One topic that my readers know I feel deeply concerned about, is Britain's failed defence policy and the urgent need to remedy this potentially catastrophic situation. The urgency could not be better illuminated by yesterday's North Korean ballistic missile test that places Britain within reach of the despotic Kim. This threat is but one of many simultaneous threats on the horizon.
From domestic and regional terrorism driven from Islamic fundamentalism to cyber espionage with its extraction of the nation's IP and its tactical and strategic capabilities to disrupt an enemy; to a weak but militarised Russia led by a capable, opportunistic and strong Putin, who is ardently opposed to the democratic nations of the West; to the frightening rise of China's armed forces and its willingness to project power globally on an accelerated timeline and whose public are constantly reminded of Britain’s role in the Opium Wars.
Yet, only the day before today's missile launch, it was leaked that the National Security Adviser, Mark Sedwill has prioritised investment in cyber capabilities above the conventional armed forces. What is most concerning is that this announcement has been accompanied by the belief that cyber war capabilities have made our conventional capabilities redundant as the ever increasingly networked weapons systems are vulnerable to be shut down or misdirected by cyber attacks during war.
The truth is that networks will always be exposed to being penetrated and disrupted, but without kinetic weapons on sea, air and land how can a war really be fought? Noticeably, the Americans, Chinese and Russians who are all at the forefront of cyber warfare capabilities and are well aware of the capabilities and limits of this new type of war fighting, have not stopped building conventional weapons platforms. So why should Britain? The only explanation is that this ill-informed excuse is being used in Whitehall to prevent the much needed spending increases in our defence forces. The sad reality is that we should not be spending 2% but rather 5% of GDP to have any hope of rebuilding our armed forces to face a conventional, high-intensity war which seems ever more imminent. Yet, for the Ministry Of Defense it is not just money that is needed, but a complete and radical reorganisation of our defence forces.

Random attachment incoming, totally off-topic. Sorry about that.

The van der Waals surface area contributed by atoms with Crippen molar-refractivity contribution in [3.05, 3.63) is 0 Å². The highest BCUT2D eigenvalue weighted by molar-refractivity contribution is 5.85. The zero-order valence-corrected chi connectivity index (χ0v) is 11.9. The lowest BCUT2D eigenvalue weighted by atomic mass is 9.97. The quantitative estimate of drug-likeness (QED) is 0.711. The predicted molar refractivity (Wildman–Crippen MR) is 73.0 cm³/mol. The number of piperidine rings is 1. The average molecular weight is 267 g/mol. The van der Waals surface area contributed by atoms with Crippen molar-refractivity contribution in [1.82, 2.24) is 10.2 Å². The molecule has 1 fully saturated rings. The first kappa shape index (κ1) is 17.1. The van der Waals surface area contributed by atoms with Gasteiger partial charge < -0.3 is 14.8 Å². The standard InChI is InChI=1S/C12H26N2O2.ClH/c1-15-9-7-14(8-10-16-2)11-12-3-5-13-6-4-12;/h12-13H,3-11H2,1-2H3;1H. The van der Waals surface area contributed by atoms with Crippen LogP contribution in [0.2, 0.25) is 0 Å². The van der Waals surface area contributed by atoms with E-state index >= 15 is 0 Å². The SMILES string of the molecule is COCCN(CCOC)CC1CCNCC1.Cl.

The inefficiencies of the MOD's procurement process and its sheer size compared to the armed forces demand drastic changes. But additionally, the time has come to recognise that the inter-service rivalry between the Navy, Army and Air Forces has weakened our nations defence and this has to stop. The only way forward seems to be to create a combined arms single British Defence Force (BDF), along the lines of the US Marine Corps or even on a lesser level, of the US Cavalry. This new BDF will require new training processes and especially for its officers much more general training and understanding of the capabilities of the others arms of the BDF. As radical as it may seems, in the world of high technology, the three services should have more in common than ever before. The key branches of the BDF force should be:
• Cyber command
• Space and air command
• Maritime and littoral command
• Land and close air command
For the BDF to be effective each arm would have to be balanced and provided with world class equipment. This inevitably means buying from overseas manufactures who build best in class which will be cheaper than allowing BAE systems to maintain its monopoly on defence contracts, which has in itself been a major problem with respect to units' costs. Lastly, the Chancellor of the Exchequer, Mr Hammond, who should know better as an ex-defence minister, needs to open the purse strings to defence spending.
In 2016, I wrote a strategic defence review that highlighted the need for sweeping changes. That document is a relevant today as it was a year ago. Please feel free to ask for a copy of "A new model for Britain's Defence Forces" by emailing email@example.com and spread the word.
Our nation's survival may well soon depend on the British population waking up to the threats we face and demanding that our politicians act now before it is too late.